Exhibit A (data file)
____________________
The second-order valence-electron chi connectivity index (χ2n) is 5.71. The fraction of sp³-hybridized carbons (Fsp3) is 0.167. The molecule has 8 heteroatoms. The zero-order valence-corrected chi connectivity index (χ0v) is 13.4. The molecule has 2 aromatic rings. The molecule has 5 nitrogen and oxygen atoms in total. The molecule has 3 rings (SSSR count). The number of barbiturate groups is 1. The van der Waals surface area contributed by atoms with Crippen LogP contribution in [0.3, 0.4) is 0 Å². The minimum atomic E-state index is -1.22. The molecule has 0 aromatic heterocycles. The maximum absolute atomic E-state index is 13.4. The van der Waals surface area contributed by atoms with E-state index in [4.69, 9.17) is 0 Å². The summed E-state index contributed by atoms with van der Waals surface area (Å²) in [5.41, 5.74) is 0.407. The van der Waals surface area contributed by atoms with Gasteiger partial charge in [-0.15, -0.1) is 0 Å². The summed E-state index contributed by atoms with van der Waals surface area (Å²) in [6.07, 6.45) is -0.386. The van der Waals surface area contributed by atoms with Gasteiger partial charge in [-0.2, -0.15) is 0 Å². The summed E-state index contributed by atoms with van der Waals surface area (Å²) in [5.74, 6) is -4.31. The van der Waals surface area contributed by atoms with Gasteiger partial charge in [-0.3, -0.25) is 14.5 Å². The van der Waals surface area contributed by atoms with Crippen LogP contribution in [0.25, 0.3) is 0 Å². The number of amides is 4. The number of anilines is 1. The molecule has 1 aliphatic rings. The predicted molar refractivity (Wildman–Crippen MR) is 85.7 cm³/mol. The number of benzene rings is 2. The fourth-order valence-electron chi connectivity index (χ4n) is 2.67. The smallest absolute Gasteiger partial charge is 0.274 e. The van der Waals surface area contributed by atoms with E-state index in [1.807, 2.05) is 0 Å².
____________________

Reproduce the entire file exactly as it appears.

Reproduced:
The second-order valence-electron chi connectivity index (χ2n) is 5.71. The fraction of sp³-hybridized carbons (Fsp3) is 0.167. The molecule has 8 heteroatoms. The zero-order valence-corrected chi connectivity index (χ0v) is 13.4. The molecule has 2 aromatic rings. The molecule has 5 nitrogen and oxygen atoms in total. The molecule has 3 rings (SSSR count). The number of barbiturate groups is 1. The van der Waals surface area contributed by atoms with Crippen LogP contribution in [0.3, 0.4) is 0 Å². The minimum atomic E-state index is -1.22. The molecule has 0 aromatic heterocycles. The maximum absolute atomic E-state index is 13.4. The van der Waals surface area contributed by atoms with E-state index in [4.69, 9.17) is 0 Å². The summed E-state index contributed by atoms with van der Waals surface area (Å²) in [5.41, 5.74) is 0.407. The van der Waals surface area contributed by atoms with Gasteiger partial charge in [-0.15, -0.1) is 0 Å². The summed E-state index contributed by atoms with van der Waals surface area (Å²) in [6.07, 6.45) is -0.386. The van der Waals surface area contributed by atoms with Gasteiger partial charge in [-0.2, -0.15) is 0 Å². The summed E-state index contributed by atoms with van der Waals surface area (Å²) in [5.74, 6) is -4.31. The van der Waals surface area contributed by atoms with Gasteiger partial charge in [-0.3, -0.25) is 14.5 Å². The van der Waals surface area contributed by atoms with Crippen LogP contribution in [0.25, 0.3) is 0 Å². The number of amides is 4. The number of anilines is 1. The molecule has 1 aliphatic rings. The predicted molar refractivity (Wildman–Crippen MR) is 85.7 cm³/mol. The number of benzene rings is 2. The fourth-order valence-electron chi connectivity index (χ4n) is 2.67. The smallest absolute Gasteiger partial charge is 0.274 e. The van der Waals surface area contributed by atoms with E-state index in [1.807, 2.05) is 0 Å².